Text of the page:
Each of these essays, to varying degrees, develop the collection's titular interest in Romantic Periodicals in the Twenty-First Century, but, as the volume progresses, this focus shifts elsewhere. Tom Mole's excellent essay on legal authority picks up and develops some of the questions of literary identity and linguistic control that Coyer and Woody explore, but it does not speak to the introduction's interest in twenty-first-century research practices and concerns. Similarly, Alexander Dick's essay on colonialism and the highland clearances, and Caroline McCracken-Flesher's on the former slave Mary Prince and her relationship with Blackwood's, both focus more on their material than their research methods. They do however add considerable depth to issues that are very much modern concerns, illustrating how, despite its bluster, Blackwood's was rarely straightforward or single-minded in its stances.
Mark Parker positions Blackwood's within the broader sweep of intellectual history, arguing that the brutality of the Cockney School attacks reflects the magazine's 'capacious programme of counter-Enlightenment resistance' - its rejection of excessive rationality (99). Mark Schoenfield also takes up this broader view, reflecting on how its 'blend of the secretive and the confident' represents an important stage in the 'development of the periodical industry from the era dominated by the polite essays crafted by Joseph Addison and Richard Steele' (116-17), replacing their rhetoric with confessional intimacy. Kristin Flieger Samuelian's penultimate essay echoes some of these ideas, considering how Blackwood's approach to extracting medieval source material influenced subsequent publications. In taking these wider perspectives, Parker, Schoenfield and Samuelian begin to unravel the degree to which Blackwood's is in fact 'Exceptional, but Representative', as suggested in the introduction (7).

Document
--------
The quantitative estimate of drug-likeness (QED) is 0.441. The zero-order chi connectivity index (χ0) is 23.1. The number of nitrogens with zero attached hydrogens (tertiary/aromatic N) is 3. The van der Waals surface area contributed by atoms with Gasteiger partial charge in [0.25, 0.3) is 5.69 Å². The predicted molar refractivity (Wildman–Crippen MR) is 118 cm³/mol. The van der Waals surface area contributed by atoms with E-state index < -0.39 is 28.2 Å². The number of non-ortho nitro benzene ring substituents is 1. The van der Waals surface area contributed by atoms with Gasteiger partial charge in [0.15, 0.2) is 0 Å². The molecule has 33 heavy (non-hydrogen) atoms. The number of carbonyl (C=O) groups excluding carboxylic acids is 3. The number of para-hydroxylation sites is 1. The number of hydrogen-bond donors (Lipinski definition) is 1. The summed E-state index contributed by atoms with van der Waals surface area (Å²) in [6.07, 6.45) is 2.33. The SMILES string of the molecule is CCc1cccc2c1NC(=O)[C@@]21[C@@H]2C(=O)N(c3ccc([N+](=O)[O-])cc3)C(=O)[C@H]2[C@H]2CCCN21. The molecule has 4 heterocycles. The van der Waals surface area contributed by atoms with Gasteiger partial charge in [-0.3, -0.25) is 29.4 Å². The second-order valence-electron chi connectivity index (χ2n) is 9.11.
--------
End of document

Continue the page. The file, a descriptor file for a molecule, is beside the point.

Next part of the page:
Some of the inherent tensions in this positioning of Blackwood's as 'representative' are however revealed in Joanne Shattock's concluding essay, which explores its 'longevity' with a detailed account of its post-Romantic history up to 1980. The piece is thorough and wide-ranging, satisfyingly bookending our consideration of the magazine - but, by its nature, it has little to say on the volume's defining interest in twenty-first-century research practices. Similarly, given the introduction's criticism of century-spanning collections' neglect for the Romantic period as a whole (a symptom of the 'vogue for "long" literary periods'), it is noticeable that this volume on 'Romantic Periodicals' spends more time considering the 1890s than the 1790s (5).
However, the concentration on Blackwood's and its characters does, of course, have advantages, giving focus and personal interest to what might have been an overly technical and theoretical volume. With its varied strands spreading out rather than intertwining, the volume captures the diversity of modern periodical research, achieving its goal of signposting these trends for future Romanticist scholarship.
Daniel Norman, Durham University